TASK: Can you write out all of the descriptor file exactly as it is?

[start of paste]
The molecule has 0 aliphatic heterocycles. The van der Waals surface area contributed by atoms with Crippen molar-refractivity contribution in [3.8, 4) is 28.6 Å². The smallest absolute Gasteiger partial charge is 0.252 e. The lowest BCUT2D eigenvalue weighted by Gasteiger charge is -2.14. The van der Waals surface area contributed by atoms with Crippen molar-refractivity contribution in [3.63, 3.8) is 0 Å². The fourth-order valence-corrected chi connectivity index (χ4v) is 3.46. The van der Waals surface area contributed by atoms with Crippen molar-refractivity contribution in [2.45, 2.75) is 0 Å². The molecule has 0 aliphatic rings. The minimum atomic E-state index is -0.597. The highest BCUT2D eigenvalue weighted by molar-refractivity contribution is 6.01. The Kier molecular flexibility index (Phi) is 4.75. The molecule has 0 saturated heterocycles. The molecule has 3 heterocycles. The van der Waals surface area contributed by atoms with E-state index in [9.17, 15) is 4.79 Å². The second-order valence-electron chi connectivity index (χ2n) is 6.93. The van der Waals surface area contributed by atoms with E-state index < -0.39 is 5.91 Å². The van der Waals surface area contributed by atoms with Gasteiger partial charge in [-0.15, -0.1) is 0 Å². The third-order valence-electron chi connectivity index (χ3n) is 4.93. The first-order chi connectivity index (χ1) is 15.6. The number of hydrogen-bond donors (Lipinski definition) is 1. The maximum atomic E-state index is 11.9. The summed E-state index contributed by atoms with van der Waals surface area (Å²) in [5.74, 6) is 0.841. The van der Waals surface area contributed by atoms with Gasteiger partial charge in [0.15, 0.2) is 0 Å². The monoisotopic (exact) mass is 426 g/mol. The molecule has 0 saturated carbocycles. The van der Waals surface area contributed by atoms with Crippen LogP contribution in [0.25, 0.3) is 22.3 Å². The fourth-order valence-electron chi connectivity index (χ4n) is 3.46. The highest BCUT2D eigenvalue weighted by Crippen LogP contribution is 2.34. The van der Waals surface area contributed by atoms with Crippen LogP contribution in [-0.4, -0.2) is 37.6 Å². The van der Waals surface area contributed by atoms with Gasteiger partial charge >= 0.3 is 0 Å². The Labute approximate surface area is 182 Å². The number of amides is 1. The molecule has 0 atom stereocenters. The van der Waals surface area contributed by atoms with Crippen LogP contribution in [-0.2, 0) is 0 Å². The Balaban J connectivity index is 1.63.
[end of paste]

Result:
The molecule has 0 aliphatic heterocycles. The van der Waals surface area contributed by atoms with Crippen molar-refractivity contribution in [3.8, 4) is 28.6 Å². The smallest absolute Gasteiger partial charge is 0.252 e. The lowest BCUT2D eigenvalue weighted by Gasteiger charge is -2.14. The van der Waals surface area contributed by atoms with Crippen molar-refractivity contribution in [3.63, 3.8) is 0 Å². The fourth-order valence-corrected chi connectivity index (χ4v) is 3.46. The van der Waals surface area contributed by atoms with Crippen molar-refractivity contribution in [2.45, 2.75) is 0 Å². The molecule has 0 aliphatic rings. The minimum atomic E-state index is -0.597. The highest BCUT2D eigenvalue weighted by molar-refractivity contribution is 6.01. The Kier molecular flexibility index (Phi) is 4.75. The molecule has 0 saturated heterocycles. The molecule has 3 heterocycles. The van der Waals surface area contributed by atoms with E-state index in [9.17, 15) is 4.79 Å². The second-order valence-electron chi connectivity index (χ2n) is 6.93. The van der Waals surface area contributed by atoms with E-state index < -0.39 is 5.91 Å². The van der Waals surface area contributed by atoms with Gasteiger partial charge in [-0.15, -0.1) is 0 Å². The third-order valence-electron chi connectivity index (χ3n) is 4.93. The first-order chi connectivity index (χ1) is 15.6. The number of hydrogen-bond donors (Lipinski definition) is 1. The maximum atomic E-state index is 11.9. The summed E-state index contributed by atoms with van der Waals surface area (Å²) in [5.74, 6) is 0.841. The van der Waals surface area contributed by atoms with Gasteiger partial charge in [0.15, 0.2) is 0 Å². The monoisotopic (exact) mass is 426 g/mol. The molecule has 0 saturated carbocycles. The van der Waals surface area contributed by atoms with Crippen LogP contribution in [0.25, 0.3) is 22.3 Å². The fourth-order valence-electron chi connectivity index (χ4n) is 3.46. The highest BCUT2D eigenvalue weighted by Crippen LogP contribution is 2.34. The van der Waals surface area contributed by atoms with Crippen LogP contribution in [-0.4, -0.2) is 37.6 Å². The van der Waals surface area contributed by atoms with Gasteiger partial charge >= 0.3 is 0 Å². The Labute approximate surface area is 182 Å². The number of amides is 1. The molecule has 0 atom stereocenters. The van der Waals surface area contributed by atoms with Crippen LogP contribution in [-0.2, 0) is 0 Å². The Balaban J connectivity index is 1.63.